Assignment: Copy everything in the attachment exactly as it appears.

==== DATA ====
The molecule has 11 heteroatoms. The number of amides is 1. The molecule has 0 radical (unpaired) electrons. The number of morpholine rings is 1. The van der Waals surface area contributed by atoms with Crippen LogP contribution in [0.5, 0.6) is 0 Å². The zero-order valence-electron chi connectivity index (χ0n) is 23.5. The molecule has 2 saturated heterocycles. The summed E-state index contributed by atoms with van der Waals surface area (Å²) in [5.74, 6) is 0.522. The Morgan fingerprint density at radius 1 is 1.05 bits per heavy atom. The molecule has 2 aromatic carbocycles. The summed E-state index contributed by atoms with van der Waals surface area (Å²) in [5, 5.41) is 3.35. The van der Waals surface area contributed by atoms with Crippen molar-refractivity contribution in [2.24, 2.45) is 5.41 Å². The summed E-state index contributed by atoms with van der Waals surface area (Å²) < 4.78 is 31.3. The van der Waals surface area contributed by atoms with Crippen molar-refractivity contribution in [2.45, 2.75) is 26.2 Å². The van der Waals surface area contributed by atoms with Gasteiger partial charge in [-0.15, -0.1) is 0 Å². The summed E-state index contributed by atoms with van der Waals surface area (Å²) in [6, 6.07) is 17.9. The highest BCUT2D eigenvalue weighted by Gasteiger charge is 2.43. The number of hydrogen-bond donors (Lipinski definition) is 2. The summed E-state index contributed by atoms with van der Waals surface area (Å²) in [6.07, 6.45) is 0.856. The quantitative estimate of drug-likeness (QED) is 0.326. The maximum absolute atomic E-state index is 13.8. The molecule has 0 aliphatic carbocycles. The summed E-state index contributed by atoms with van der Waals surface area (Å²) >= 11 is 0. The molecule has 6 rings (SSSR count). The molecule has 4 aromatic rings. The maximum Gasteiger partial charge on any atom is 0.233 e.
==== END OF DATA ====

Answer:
The molecule has 11 heteroatoms. The number of amides is 1. The molecule has 0 radical (unpaired) electrons. The number of morpholine rings is 1. The van der Waals surface area contributed by atoms with Crippen LogP contribution in [0.5, 0.6) is 0 Å². The zero-order valence-electron chi connectivity index (χ0n) is 23.5. The molecule has 2 saturated heterocycles. The summed E-state index contributed by atoms with van der Waals surface area (Å²) in [5.74, 6) is 0.522. The Morgan fingerprint density at radius 1 is 1.05 bits per heavy atom. The molecule has 2 aromatic carbocycles. The summed E-state index contributed by atoms with van der Waals surface area (Å²) in [5, 5.41) is 3.35. The van der Waals surface area contributed by atoms with Crippen molar-refractivity contribution in [2.24, 2.45) is 5.41 Å². The summed E-state index contributed by atoms with van der Waals surface area (Å²) < 4.78 is 31.3. The van der Waals surface area contributed by atoms with Crippen molar-refractivity contribution in [2.45, 2.75) is 26.2 Å². The van der Waals surface area contributed by atoms with Gasteiger partial charge in [-0.15, -0.1) is 0 Å². The summed E-state index contributed by atoms with van der Waals surface area (Å²) in [6, 6.07) is 17.9. The highest BCUT2D eigenvalue weighted by Gasteiger charge is 2.43. The number of hydrogen-bond donors (Lipinski definition) is 2. The summed E-state index contributed by atoms with van der Waals surface area (Å²) in [6.07, 6.45) is 0.856. The quantitative estimate of drug-likeness (QED) is 0.326. The maximum absolute atomic E-state index is 13.8. The molecule has 0 aliphatic carbocycles. The summed E-state index contributed by atoms with van der Waals surface area (Å²) >= 11 is 0. The molecule has 6 rings (SSSR count). The molecule has 4 aromatic rings. The maximum Gasteiger partial charge on any atom is 0.233 e.